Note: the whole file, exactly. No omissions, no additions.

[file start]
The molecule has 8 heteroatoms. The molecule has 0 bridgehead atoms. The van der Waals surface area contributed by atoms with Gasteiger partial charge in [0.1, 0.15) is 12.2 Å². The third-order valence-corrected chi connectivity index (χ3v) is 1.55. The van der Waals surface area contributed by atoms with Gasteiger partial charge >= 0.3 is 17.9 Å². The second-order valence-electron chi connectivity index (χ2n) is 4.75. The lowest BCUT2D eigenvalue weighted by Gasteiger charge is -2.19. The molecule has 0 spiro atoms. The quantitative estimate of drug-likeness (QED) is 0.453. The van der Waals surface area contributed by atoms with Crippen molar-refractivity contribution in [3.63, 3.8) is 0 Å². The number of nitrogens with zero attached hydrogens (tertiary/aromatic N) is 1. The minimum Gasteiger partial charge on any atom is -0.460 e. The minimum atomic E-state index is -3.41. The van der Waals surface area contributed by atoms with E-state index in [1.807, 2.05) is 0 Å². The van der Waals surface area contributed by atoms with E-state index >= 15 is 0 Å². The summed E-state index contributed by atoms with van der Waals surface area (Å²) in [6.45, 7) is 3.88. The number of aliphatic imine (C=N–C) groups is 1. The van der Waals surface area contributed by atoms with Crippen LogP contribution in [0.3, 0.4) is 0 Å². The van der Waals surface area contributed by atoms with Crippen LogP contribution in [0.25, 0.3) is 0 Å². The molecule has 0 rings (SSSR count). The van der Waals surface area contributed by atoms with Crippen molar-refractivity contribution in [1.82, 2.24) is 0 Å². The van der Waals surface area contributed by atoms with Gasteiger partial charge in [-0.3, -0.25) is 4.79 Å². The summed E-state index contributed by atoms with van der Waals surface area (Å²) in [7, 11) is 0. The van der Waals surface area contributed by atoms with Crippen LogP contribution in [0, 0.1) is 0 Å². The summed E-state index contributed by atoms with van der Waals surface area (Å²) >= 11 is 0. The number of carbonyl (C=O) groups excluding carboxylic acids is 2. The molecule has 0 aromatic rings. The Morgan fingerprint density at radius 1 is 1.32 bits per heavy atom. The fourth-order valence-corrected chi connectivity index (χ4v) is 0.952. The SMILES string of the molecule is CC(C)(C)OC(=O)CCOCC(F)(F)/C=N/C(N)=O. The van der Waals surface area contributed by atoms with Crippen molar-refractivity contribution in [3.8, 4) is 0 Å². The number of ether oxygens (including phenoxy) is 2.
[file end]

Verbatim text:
The molecule has 8 heteroatoms. The molecule has 0 bridgehead atoms. The van der Waals surface area contributed by atoms with Gasteiger partial charge in [0.1, 0.15) is 12.2 Å². The third-order valence-corrected chi connectivity index (χ3v) is 1.55. The van der Waals surface area contributed by atoms with Gasteiger partial charge >= 0.3 is 17.9 Å². The second-order valence-electron chi connectivity index (χ2n) is 4.75. The lowest BCUT2D eigenvalue weighted by Gasteiger charge is -2.19. The molecule has 0 spiro atoms. The quantitative estimate of drug-likeness (QED) is 0.453. The van der Waals surface area contributed by atoms with Crippen molar-refractivity contribution in [3.63, 3.8) is 0 Å². The number of nitrogens with zero attached hydrogens (tertiary/aromatic N) is 1. The minimum Gasteiger partial charge on any atom is -0.460 e. The minimum atomic E-state index is -3.41. The van der Waals surface area contributed by atoms with E-state index in [1.807, 2.05) is 0 Å². The van der Waals surface area contributed by atoms with E-state index >= 15 is 0 Å². The summed E-state index contributed by atoms with van der Waals surface area (Å²) in [6.45, 7) is 3.88. The number of aliphatic imine (C=N–C) groups is 1. The van der Waals surface area contributed by atoms with Crippen LogP contribution in [0.3, 0.4) is 0 Å². The van der Waals surface area contributed by atoms with Crippen LogP contribution in [0.25, 0.3) is 0 Å². The molecule has 0 rings (SSSR count). The van der Waals surface area contributed by atoms with Crippen molar-refractivity contribution in [1.82, 2.24) is 0 Å². The van der Waals surface area contributed by atoms with Gasteiger partial charge in [-0.3, -0.25) is 4.79 Å². The summed E-state index contributed by atoms with van der Waals surface area (Å²) in [7, 11) is 0. The van der Waals surface area contributed by atoms with Crippen LogP contribution in [0, 0.1) is 0 Å². The summed E-state index contributed by atoms with van der Waals surface area (Å²) >= 11 is 0. The number of carbonyl (C=O) groups excluding carboxylic acids is 2. The molecule has 0 aromatic rings. The Morgan fingerprint density at radius 1 is 1.32 bits per heavy atom. The fourth-order valence-corrected chi connectivity index (χ4v) is 0.952. The SMILES string of the molecule is CC(C)(C)OC(=O)CCOCC(F)(F)/C=N/C(N)=O. The van der Waals surface area contributed by atoms with Crippen molar-refractivity contribution in [3.8, 4) is 0 Å². The number of ether oxygens (including phenoxy) is 2.